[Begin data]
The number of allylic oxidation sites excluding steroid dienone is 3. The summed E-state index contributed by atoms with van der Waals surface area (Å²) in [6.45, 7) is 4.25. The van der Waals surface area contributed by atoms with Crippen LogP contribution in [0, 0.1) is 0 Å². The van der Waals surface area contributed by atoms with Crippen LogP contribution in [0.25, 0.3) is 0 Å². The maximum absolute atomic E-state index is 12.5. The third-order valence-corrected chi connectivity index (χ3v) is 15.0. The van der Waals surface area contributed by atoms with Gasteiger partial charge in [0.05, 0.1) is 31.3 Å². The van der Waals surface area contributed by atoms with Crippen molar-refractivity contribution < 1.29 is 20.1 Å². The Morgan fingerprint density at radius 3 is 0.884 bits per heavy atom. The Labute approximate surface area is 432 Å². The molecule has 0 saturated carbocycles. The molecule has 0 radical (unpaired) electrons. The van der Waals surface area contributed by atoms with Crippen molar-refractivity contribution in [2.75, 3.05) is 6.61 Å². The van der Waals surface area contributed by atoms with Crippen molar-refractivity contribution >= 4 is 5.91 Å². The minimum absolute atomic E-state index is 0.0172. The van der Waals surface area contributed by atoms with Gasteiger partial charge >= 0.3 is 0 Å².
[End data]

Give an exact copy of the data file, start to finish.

The number of allylic oxidation sites excluding steroid dienone is 3. The summed E-state index contributed by atoms with van der Waals surface area (Å²) in [6.45, 7) is 4.25. The van der Waals surface area contributed by atoms with Crippen LogP contribution in [0, 0.1) is 0 Å². The van der Waals surface area contributed by atoms with Crippen LogP contribution in [0.25, 0.3) is 0 Å². The maximum absolute atomic E-state index is 12.5. The third-order valence-corrected chi connectivity index (χ3v) is 15.0. The van der Waals surface area contributed by atoms with Gasteiger partial charge in [0.05, 0.1) is 31.3 Å². The van der Waals surface area contributed by atoms with Crippen molar-refractivity contribution < 1.29 is 20.1 Å². The Morgan fingerprint density at radius 3 is 0.884 bits per heavy atom. The Labute approximate surface area is 432 Å². The molecule has 0 saturated carbocycles. The molecule has 0 radical (unpaired) electrons. The van der Waals surface area contributed by atoms with Crippen molar-refractivity contribution in [2.75, 3.05) is 6.61 Å². The van der Waals surface area contributed by atoms with Crippen molar-refractivity contribution >= 4 is 5.91 Å². The minimum absolute atomic E-state index is 0.0172. The van der Waals surface area contributed by atoms with Gasteiger partial charge >= 0.3 is 0 Å².